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McGavock-Gatewood-Webb House/ Fountain Blue

The McGavock-Gatewood-Webb House was built about 1840 at 908 Meridian St in East Nashville. It is a 2-story Federal house. The 640-acre tract was originally owned by David McGavock in 1765, and he divided it in equal sections of 320 acres for two sons, John and James - who married sisters, Mary and Cynthia Kent of Virginia.



Photo by Sandy Wilson


James McGavock (1790-1841) and wife Mary Kent McGavock (1788-1827) built a house on his estate in 1840 - both the home and estate were called Fountain Blue. James died the next year. That year the property was reduced to 94 acres each between four children, and daughter Lucinda McGavock Harris (1817-1847) and husband Jeremiah George Harris (1809-1891) inherited the house. They married in 1842, and Jeremiah was a New Bedford, Mass native. He was editor of the Nashville Union newspaper which was partisan for Andrew Jackson and promoted James K. Polk. Jeremiah was a Naval officer in the 1840s and was active during the Mexican-American War. He continued to serve Federal forces in the Navy during the Civil War. The family continued living at the home until the Civil War.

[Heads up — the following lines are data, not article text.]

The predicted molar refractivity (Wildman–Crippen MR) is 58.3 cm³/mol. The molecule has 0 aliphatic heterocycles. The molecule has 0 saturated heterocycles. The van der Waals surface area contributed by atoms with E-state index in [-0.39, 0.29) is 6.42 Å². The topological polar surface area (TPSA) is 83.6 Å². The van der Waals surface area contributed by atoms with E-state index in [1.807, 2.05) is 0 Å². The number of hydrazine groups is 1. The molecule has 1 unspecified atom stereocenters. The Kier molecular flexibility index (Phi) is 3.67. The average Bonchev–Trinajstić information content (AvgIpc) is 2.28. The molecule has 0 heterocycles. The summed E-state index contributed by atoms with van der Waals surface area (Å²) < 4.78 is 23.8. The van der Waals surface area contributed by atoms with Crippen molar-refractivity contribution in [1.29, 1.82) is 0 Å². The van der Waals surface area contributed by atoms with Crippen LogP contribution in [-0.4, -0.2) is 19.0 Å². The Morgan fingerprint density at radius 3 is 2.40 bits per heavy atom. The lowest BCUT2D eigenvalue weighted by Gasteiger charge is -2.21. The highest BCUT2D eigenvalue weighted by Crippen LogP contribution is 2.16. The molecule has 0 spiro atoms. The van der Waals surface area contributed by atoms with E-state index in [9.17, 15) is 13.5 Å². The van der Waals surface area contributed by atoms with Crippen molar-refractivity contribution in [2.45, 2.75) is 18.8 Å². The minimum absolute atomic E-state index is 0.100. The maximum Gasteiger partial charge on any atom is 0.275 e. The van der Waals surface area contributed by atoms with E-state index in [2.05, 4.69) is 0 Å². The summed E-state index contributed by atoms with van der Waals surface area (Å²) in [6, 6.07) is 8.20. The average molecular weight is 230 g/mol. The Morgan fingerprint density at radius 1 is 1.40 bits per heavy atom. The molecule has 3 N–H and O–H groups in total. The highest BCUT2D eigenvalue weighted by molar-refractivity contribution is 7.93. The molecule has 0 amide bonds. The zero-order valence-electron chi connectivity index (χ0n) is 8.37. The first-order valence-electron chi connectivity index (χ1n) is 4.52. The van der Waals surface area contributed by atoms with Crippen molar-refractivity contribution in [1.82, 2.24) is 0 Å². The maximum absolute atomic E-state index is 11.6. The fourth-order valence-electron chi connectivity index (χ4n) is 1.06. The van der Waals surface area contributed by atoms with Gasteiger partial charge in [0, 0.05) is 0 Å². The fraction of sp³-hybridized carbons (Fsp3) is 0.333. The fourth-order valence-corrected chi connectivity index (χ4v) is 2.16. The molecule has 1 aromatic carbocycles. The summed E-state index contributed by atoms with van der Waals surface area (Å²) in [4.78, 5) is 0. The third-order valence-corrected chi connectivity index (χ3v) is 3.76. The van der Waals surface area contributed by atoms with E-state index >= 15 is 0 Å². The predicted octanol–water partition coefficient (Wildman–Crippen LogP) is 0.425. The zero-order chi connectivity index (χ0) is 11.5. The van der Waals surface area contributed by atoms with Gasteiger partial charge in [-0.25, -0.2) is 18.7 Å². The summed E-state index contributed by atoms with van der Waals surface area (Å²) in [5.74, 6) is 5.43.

The house was vacant during the Civil War as Jeremiah served in the Union Navy, son Joseph served in the Confederate army, and daughter Lucie lived in the Northern states. Post-war, Lucie lived in the house again with her husband Professor Van Sinderen Lindsley (1840-1885), professor of Surgical Anatomy and the chair of the ophthalmology and otology departments at the University of Nashville and later Vanderbilt University. They married in 1868. In 1871, Meridian Street was completed. After Dr. Lindsley’s death, the 94 acres began to be subdivided.


In 1891, Lucie sold Fountain Blue and moved to New York. Dr. Wesley Emmett Gatewood purchased the property and lived there until 1905. In 1905, he sold the property to Alonzo C. Webb who rented the property out. In 1939, Webb died and left the home to his children. His daughter, Susanna Webb sold the home in 1941. Then their son, Hanor Webb, bought it for use as rental property. In 2003, the house was purchased by Ray of Hope Community Church on .97 of an acre. NRHP 2007


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